Mickey’s first game in the Major Leagues was on April 17, 1951 in which he went 1 for 4 at the plate and played right field while Joe DiMaggio played center field. On July 15, Mickey was hitting .260 and had struck out 52 times in 246 at bats which was considered excessive by Yankees skipper Casey Stengel. Stengel sent Mickey down to the Triple-A Kansas City Blues to get his batting confidence back and to learn how to play center field. Once again Mickey became discouraged and called his father saying that he wasn’t cut out to play baseball in the big leagues. Once again, Mutt was able to convince his talented son to keep playing. By August 24, Mickey’s stats were quite impressive. In 40 games, he had collected 11 homers, 3 triples, 9 doubles, 50 RBIs and a batting average of .364. The Yankees realized that it was time to bring Mickey back to the majors. This time, Mickey was given uniform #7 which was to become his trademark.
During the 1951 World Series vs. the New York Giants, Mickey badly injured his right knee while trying to catch a fly ball off the bat of Willie Mays. The injury would plague Mickey for the rest of his life and resulted in him needing to tightly wrap his leg from the hip to the ankle before every game. Mickey played in great pain for most of his career and endured numerous other injuries. Mickey impressed his team-mates and his opponents by his ability to play despite the pain and play at a level far above that of most other players. Despite his leg injury, Mickey was clocked at 3.1 seconds from home plate to first base which is a record that still stands today.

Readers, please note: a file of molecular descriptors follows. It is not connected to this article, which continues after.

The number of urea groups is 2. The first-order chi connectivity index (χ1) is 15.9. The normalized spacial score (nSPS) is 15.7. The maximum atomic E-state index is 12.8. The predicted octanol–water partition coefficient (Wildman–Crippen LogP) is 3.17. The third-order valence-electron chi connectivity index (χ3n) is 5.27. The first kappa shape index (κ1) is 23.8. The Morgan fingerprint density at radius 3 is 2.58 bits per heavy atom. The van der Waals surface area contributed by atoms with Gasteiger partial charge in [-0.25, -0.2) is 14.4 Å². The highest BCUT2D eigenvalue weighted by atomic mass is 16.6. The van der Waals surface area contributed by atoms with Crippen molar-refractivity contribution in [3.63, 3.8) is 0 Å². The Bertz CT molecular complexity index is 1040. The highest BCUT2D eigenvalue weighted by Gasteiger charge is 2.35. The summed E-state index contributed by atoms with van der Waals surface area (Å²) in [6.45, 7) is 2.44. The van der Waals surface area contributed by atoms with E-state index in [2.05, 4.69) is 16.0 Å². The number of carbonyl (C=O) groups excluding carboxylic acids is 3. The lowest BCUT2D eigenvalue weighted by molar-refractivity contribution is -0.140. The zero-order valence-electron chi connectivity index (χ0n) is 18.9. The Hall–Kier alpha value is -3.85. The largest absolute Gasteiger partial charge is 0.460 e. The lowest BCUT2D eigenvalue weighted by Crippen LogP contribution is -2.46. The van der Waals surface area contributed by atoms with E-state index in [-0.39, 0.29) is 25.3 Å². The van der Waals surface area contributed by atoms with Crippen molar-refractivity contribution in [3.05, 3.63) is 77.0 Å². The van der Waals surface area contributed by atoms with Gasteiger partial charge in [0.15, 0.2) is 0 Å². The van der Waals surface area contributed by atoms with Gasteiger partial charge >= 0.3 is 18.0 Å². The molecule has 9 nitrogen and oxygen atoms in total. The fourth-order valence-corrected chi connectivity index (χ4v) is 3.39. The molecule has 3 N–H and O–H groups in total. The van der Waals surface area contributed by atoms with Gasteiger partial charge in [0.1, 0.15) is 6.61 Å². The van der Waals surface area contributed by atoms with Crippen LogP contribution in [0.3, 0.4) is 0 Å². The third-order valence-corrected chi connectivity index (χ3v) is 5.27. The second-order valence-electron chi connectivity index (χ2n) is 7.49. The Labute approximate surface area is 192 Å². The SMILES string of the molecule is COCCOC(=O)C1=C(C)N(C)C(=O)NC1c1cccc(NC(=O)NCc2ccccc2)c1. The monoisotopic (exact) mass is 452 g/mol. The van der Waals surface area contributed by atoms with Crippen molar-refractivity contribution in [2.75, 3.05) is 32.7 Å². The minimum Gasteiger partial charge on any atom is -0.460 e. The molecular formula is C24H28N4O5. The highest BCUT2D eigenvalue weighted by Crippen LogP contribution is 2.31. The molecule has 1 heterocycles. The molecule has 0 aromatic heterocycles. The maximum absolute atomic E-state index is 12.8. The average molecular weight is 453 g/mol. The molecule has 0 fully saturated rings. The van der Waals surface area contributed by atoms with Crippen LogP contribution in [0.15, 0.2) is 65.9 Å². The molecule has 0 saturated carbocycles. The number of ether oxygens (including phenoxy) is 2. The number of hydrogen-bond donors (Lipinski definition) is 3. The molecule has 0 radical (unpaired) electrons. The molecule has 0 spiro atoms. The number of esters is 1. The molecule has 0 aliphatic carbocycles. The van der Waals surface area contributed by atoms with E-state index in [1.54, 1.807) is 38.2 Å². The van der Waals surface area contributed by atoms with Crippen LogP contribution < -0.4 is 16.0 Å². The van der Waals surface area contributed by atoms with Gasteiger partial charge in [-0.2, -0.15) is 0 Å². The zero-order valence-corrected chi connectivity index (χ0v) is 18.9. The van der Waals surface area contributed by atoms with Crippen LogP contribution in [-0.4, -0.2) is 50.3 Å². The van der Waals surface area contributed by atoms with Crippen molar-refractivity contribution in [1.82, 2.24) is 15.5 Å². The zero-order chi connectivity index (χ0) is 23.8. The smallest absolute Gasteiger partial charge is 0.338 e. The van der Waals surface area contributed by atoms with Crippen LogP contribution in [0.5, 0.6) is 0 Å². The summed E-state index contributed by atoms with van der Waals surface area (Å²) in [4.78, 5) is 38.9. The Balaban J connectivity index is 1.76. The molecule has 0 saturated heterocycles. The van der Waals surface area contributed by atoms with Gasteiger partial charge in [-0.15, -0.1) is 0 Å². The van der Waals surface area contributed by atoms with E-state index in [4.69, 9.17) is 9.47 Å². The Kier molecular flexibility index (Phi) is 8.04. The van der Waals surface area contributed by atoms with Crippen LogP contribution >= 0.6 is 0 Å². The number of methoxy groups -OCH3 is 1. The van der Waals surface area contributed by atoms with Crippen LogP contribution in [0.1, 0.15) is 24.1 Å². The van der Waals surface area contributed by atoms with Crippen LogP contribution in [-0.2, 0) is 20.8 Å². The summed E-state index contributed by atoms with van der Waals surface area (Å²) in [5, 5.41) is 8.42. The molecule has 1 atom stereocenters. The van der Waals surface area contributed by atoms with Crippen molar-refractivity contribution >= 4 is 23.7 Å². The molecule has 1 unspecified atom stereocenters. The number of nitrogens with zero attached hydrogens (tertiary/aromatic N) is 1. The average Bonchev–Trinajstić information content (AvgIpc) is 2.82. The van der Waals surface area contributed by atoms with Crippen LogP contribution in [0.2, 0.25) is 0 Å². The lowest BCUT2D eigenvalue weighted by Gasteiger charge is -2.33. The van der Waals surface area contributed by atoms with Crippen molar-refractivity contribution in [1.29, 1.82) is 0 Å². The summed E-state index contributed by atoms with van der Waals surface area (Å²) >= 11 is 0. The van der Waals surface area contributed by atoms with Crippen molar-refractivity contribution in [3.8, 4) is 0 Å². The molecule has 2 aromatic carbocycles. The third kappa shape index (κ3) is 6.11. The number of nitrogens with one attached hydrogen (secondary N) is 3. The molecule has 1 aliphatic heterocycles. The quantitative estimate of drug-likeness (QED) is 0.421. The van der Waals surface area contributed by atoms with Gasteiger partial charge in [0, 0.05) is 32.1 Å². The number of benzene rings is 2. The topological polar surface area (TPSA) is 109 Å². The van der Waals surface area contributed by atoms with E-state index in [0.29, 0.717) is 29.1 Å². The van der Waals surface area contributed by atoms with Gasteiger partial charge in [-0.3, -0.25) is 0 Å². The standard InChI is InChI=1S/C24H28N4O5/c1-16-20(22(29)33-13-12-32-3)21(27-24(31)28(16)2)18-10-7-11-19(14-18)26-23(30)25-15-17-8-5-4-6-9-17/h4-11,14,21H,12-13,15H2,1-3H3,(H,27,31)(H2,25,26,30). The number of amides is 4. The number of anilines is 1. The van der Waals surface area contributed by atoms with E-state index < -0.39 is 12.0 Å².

On April 17, 1953, the term “tape measure home run” was coined due to a blast by Mickey at Griffith Stadium which ravelled a record 565 feet. During his eighteen year career, Mickey hit many other tape measure homers and became famous for his mammoth blasts. His 565′ blast still stands today as the longest measured home run in the history of baseball.
1956 – TRIPLE CROWN YEAR
Mickey’s greatest year was in 1956 when he won the Triple Crown, Male Athlete of the Year award, the American League MVP award by a unanimous vote and the Player of the Year award.
That year he led the major leagues with a .353 batting average, 52 home runs and 130 RBIs.
Mickey was also a hero in the 1956 World Series game in which Don Larsen pitched his historic perfect game. Mickey homered in that game and also made a spectacular catch to help preserve Larsen’s great game.
Mickey also won the MVP in 1957 and 1962 as well as a Gold Glove in 1962.
HALL OF FAME
Mickey played in 12 World Series during his 18 year career with the Yankees and he led them to seven World Championships. Mickey still holds the record for most World Series home runs with 18 as well as several other World Series records.
He was inducted into the National Baseball Hall of Fame in 1974 along with his team mate and best friend Whitey Ford.
Mickey lived in Dallas, TX with his wife Merlyn and sons Mickey Jr, David, Danny and Billy. He died on August 13, 1995 due to liver cancer at the age of 64. Today, he is still considered as the greatest switch hitter of all time.